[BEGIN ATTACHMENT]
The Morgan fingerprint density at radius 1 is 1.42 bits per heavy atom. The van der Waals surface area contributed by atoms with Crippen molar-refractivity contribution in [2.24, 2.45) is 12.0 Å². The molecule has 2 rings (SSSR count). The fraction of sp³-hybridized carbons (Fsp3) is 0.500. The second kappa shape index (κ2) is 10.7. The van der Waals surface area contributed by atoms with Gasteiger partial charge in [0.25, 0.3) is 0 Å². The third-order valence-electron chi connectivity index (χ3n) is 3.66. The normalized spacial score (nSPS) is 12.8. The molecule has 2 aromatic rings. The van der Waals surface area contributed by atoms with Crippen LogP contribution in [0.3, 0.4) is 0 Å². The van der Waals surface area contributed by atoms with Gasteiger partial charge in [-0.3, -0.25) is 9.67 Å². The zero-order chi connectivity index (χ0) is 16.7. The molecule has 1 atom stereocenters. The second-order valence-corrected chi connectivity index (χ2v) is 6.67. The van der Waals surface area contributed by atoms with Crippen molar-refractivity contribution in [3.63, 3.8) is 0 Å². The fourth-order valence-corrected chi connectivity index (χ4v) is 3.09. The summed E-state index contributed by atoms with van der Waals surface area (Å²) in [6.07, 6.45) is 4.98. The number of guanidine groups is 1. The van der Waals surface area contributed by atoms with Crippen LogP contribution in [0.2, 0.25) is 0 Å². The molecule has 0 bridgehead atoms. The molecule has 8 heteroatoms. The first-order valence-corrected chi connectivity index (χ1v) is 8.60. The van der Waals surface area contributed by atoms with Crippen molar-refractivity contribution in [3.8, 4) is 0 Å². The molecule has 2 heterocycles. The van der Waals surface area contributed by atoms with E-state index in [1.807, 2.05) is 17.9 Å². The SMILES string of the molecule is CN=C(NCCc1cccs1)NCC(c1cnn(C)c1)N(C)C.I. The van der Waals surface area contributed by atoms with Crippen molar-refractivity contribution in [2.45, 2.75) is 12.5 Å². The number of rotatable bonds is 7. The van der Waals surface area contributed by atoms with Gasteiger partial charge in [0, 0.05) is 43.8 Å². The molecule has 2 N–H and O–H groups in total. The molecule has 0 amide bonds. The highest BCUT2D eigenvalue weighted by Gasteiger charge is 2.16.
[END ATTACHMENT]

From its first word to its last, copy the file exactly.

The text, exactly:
The Morgan fingerprint density at radius 1 is 1.42 bits per heavy atom. The van der Waals surface area contributed by atoms with Crippen molar-refractivity contribution in [2.24, 2.45) is 12.0 Å². The molecule has 2 rings (SSSR count). The fraction of sp³-hybridized carbons (Fsp3) is 0.500. The second kappa shape index (κ2) is 10.7. The van der Waals surface area contributed by atoms with Gasteiger partial charge in [0.25, 0.3) is 0 Å². The third-order valence-electron chi connectivity index (χ3n) is 3.66. The normalized spacial score (nSPS) is 12.8. The molecule has 2 aromatic rings. The van der Waals surface area contributed by atoms with Crippen LogP contribution in [0.3, 0.4) is 0 Å². The van der Waals surface area contributed by atoms with Gasteiger partial charge in [-0.3, -0.25) is 9.67 Å². The zero-order chi connectivity index (χ0) is 16.7. The molecule has 1 atom stereocenters. The second-order valence-corrected chi connectivity index (χ2v) is 6.67. The van der Waals surface area contributed by atoms with Crippen molar-refractivity contribution in [3.63, 3.8) is 0 Å². The fourth-order valence-corrected chi connectivity index (χ4v) is 3.09. The summed E-state index contributed by atoms with van der Waals surface area (Å²) in [6.07, 6.45) is 4.98. The number of guanidine groups is 1. The van der Waals surface area contributed by atoms with Crippen LogP contribution in [0.2, 0.25) is 0 Å². The molecule has 0 bridgehead atoms. The molecule has 8 heteroatoms. The first-order valence-corrected chi connectivity index (χ1v) is 8.60. The van der Waals surface area contributed by atoms with Crippen molar-refractivity contribution in [3.8, 4) is 0 Å². The molecule has 2 heterocycles. The van der Waals surface area contributed by atoms with E-state index in [1.807, 2.05) is 17.9 Å². The SMILES string of the molecule is CN=C(NCCc1cccs1)NCC(c1cnn(C)c1)N(C)C.I. The van der Waals surface area contributed by atoms with Crippen molar-refractivity contribution in [2.45, 2.75) is 12.5 Å². The number of rotatable bonds is 7. The van der Waals surface area contributed by atoms with Gasteiger partial charge in [0, 0.05) is 43.8 Å². The molecule has 2 N–H and O–H groups in total. The molecule has 0 amide bonds. The highest BCUT2D eigenvalue weighted by Gasteiger charge is 2.16.